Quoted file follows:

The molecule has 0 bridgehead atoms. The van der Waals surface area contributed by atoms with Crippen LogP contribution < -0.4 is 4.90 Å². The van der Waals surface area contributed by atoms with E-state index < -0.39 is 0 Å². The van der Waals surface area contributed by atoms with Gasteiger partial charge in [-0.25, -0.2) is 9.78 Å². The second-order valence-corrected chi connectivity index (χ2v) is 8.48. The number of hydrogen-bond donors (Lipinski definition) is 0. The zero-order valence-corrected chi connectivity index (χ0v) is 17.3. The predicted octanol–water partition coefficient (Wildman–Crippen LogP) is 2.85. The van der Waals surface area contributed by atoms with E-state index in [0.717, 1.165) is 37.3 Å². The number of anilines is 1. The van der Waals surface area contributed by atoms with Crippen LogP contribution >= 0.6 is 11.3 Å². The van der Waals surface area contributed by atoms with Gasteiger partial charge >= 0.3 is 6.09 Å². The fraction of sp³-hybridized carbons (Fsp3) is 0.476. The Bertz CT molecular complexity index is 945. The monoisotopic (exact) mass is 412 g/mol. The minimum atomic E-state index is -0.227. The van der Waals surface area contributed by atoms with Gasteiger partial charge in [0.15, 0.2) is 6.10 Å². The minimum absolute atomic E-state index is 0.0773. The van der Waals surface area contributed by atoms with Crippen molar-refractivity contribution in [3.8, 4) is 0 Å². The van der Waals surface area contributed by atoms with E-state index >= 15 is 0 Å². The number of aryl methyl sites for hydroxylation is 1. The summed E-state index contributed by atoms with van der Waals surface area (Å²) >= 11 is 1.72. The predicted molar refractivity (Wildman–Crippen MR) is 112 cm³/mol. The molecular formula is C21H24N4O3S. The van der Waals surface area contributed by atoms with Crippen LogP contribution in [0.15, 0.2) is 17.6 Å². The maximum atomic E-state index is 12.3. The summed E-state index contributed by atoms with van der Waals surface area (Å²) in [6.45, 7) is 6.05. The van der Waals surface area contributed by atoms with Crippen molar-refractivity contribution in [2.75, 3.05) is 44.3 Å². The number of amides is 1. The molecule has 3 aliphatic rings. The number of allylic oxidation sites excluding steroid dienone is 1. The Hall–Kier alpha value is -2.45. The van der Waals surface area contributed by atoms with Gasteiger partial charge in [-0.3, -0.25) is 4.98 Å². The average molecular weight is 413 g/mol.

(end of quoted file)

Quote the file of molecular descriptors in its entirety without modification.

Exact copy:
The molecule has 0 bridgehead atoms. The van der Waals surface area contributed by atoms with Crippen LogP contribution < -0.4 is 4.90 Å². The van der Waals surface area contributed by atoms with E-state index < -0.39 is 0 Å². The van der Waals surface area contributed by atoms with Gasteiger partial charge in [-0.25, -0.2) is 9.78 Å². The second-order valence-corrected chi connectivity index (χ2v) is 8.48. The number of hydrogen-bond donors (Lipinski definition) is 0. The zero-order valence-corrected chi connectivity index (χ0v) is 17.3. The predicted octanol–water partition coefficient (Wildman–Crippen LogP) is 2.85. The van der Waals surface area contributed by atoms with E-state index in [0.717, 1.165) is 37.3 Å². The number of anilines is 1. The van der Waals surface area contributed by atoms with Crippen LogP contribution >= 0.6 is 11.3 Å². The van der Waals surface area contributed by atoms with Gasteiger partial charge >= 0.3 is 6.09 Å². The fraction of sp³-hybridized carbons (Fsp3) is 0.476. The Bertz CT molecular complexity index is 945. The monoisotopic (exact) mass is 412 g/mol. The minimum atomic E-state index is -0.227. The van der Waals surface area contributed by atoms with Gasteiger partial charge in [0.15, 0.2) is 6.10 Å². The minimum absolute atomic E-state index is 0.0773. The van der Waals surface area contributed by atoms with Crippen molar-refractivity contribution in [3.8, 4) is 0 Å². The van der Waals surface area contributed by atoms with E-state index >= 15 is 0 Å². The number of aryl methyl sites for hydroxylation is 1. The summed E-state index contributed by atoms with van der Waals surface area (Å²) >= 11 is 1.72. The predicted molar refractivity (Wildman–Crippen MR) is 112 cm³/mol. The molecular formula is C21H24N4O3S. The van der Waals surface area contributed by atoms with Crippen LogP contribution in [0.15, 0.2) is 17.6 Å². The maximum atomic E-state index is 12.3. The summed E-state index contributed by atoms with van der Waals surface area (Å²) in [6.45, 7) is 6.05. The van der Waals surface area contributed by atoms with Crippen molar-refractivity contribution in [2.75, 3.05) is 44.3 Å². The number of amides is 1. The molecule has 3 aliphatic rings. The number of allylic oxidation sites excluding steroid dienone is 1. The Hall–Kier alpha value is -2.45. The van der Waals surface area contributed by atoms with Gasteiger partial charge in [-0.3, -0.25) is 4.98 Å². The average molecular weight is 413 g/mol.